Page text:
It’s been six years since your last book, “The Madwoman and the Volvo.” What motivated you to write this one?
In “Volvo,” I was 46, going through menopause, going to Burning Man, having an affair, blowing up my marriage — it was a midlife-breakdown kind of book. Here, I was just thinking about the insanity of our daily lives. A lot of it is first-world guilt. I’m buying Lamb’s-ear or kohlrabi and then it goes rotten in my refrigerator and I feel guilty.
And household help: Barbara Ehrenreich said never to do that because you’re oppressing someone. Then your house gets really filthy and your neighbors say, “Please hire Luce because she needs more work. She’s from Guatemala, she’s terrific.” And then you do that and then you feel guilty. It’s such a series of agonizing decisions that often women are wrestling with more than men.
You write about shepherding your two daughters through high school and into college. Do you talk with them about how much you share?
I think this is the last book that I will write for a while with my kids in it. Once they tipped into teendom I talked about some things with them. To a certain extent, my kids know that mom is “making donuts” about them — we call it “making donuts” — but they don’t read my books.
About 10 years ago, you wrote an essay about one of my favorite books, Paul Fussell’s “Class.” So much of “Roomba” is concerned with the class anxiety he wrote about — your house, your possessions, where your children go to college.
My last attempts at improving my class would have been trying to get my children into preschools; if my kids go to public school in Van Nuys, we’re not upper class. But we’re at best what Paul Fussell would call the X class, people who want to be kind of unpredictable. I’ve landed into this very large Craftsman home, which is the home of upper-class people, but it’s not a great school district. The Northridge earthquake enabled us to buy our first small bungalow in Van Nuys, and that enabled me to get a home here. We have a wine refrigerator, but we put Trader Joe’s two-buck chuck in it. The notions of class are all over the place now.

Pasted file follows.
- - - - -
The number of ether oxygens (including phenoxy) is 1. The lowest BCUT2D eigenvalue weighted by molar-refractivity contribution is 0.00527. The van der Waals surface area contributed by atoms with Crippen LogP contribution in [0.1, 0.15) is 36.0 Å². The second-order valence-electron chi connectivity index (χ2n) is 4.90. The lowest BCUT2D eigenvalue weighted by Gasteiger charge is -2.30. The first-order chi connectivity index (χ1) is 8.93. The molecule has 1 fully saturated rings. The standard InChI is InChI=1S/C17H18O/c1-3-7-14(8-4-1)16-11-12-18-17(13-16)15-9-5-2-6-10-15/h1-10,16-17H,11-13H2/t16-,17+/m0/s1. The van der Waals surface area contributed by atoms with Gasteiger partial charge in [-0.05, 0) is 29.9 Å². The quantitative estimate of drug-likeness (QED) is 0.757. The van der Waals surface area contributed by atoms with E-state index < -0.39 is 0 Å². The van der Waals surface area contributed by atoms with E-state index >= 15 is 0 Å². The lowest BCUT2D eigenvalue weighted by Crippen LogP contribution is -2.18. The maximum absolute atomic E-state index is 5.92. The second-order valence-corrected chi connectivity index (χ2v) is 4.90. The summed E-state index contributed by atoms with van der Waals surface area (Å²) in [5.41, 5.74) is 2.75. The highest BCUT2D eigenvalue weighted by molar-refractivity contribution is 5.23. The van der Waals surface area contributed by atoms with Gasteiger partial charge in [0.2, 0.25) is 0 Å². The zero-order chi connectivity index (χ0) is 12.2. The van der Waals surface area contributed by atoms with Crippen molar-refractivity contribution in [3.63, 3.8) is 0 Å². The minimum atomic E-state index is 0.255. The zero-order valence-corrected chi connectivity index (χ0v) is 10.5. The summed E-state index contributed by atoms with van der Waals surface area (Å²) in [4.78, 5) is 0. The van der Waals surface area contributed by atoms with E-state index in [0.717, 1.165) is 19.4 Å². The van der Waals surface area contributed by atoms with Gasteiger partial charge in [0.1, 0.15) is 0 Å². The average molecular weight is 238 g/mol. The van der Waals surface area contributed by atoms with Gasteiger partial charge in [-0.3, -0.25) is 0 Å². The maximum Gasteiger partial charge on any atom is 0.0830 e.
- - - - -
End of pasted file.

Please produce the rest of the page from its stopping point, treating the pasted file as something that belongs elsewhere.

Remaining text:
You don’t mind visiting Arianna Huffington’s house, but you don’t aspire to owning it.
The class thing is really interesting there: She has the luxury of time to discover something called “sleep” and tell us how to do “sleep.”
At the end of the book you write about your father’s death at 97. Was that difficult, in a humor book?
Humor collections are kind of tricky to put together because if it’s always funny, there’s the same tonality to every essay. In my father’s case, it was always a mix of stuff. He would hitchhike in Malibu on the Pacific Coast Highway when I was 14 to take me to the dentist. We had a car, but my father preferred to hitchhike because it was more fun and more cheap. Some mom would slow down her woodie station wagon and go, “Sandra, are you OK?” And then my dad would leap out and go, “Two for the price of one!” That’s sort of a funny story now, but it was awful. It was so painful and awful.
When I finally got the call, I almost couldn’t believe it. It’s like he’s finally matriculated. He’d had Parkinson’s for 10 years. When he died, part of me thought, “Well, that’s great. That’s the end of the book.” The seasons of life.
Athitakis is a writer in Phoenix and author of “The New Midwest.”